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Tax dispute avoidance and resolution procedures are essential to the effective and efficient functioning of all tax administrations as well as ensuring certainty and predictability for businesses. Both these elements are critical for building an international tax system that supports economic growth and a resilient global economy.
Since the emergence of the global financial crisis, reforms to the international tax system have been high on the political agenda as governments are now working more closely to deal with perceived weaknesses in the international tax rules that create opportunities for Base Erosion and Profit Shifting (BEPS). The bold measures proposed by the Organisation for Economic Co operation and Development (OECD) G20 Inclusive Framework on BEPS are geared towards restoring confidence in the international tax system and ensure that profits are taxed where economic activities take place as well as creating value. However, countries also agree that the introduction of measures to address BEPS should not lead to unnecessary uncertainty for compliant taxpayers and lead to unintended double taxation.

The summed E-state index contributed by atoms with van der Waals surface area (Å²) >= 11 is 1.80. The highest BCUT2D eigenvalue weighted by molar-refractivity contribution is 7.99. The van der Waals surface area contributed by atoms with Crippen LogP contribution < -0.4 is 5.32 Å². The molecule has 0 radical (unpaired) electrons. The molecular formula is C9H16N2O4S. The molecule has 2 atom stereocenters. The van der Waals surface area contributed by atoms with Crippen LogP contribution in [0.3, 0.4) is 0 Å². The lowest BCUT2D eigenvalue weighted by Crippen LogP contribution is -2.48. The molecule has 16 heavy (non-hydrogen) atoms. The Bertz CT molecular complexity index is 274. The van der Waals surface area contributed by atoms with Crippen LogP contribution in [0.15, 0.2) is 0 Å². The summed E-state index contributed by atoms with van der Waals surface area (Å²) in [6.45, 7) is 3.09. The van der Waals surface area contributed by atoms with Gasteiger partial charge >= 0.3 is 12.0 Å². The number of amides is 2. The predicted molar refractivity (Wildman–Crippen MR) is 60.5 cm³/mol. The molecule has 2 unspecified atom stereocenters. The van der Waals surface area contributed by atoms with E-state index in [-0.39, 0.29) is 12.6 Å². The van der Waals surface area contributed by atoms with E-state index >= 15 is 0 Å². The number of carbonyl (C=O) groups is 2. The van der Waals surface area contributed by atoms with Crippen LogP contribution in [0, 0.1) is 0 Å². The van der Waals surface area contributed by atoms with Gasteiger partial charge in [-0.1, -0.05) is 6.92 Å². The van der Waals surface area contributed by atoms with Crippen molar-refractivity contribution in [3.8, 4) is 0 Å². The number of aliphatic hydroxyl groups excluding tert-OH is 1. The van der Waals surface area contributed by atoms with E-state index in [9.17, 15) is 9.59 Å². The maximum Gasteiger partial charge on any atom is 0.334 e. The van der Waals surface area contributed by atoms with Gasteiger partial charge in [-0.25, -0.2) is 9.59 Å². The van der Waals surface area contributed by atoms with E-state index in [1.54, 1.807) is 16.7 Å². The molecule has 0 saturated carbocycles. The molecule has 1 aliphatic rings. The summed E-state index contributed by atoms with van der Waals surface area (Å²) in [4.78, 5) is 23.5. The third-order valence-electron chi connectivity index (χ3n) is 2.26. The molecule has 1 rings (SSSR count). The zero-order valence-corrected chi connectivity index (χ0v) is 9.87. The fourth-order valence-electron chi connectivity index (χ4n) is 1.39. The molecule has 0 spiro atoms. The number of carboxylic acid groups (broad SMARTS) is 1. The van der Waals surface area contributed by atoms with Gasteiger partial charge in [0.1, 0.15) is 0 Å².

As African governments pick up on the pace of implementing the new BEPS measures and building greater audit capacity multinational entities are increasingly finding themselves exposed to double taxation mainly due to transfer pricing audit adjustments. Double Tax Treaty Agreements (DTTAs) are a critical tool not only for preventing cross border tax avoidance and evasion but also to provide an effective and efficient means to prevent double taxation.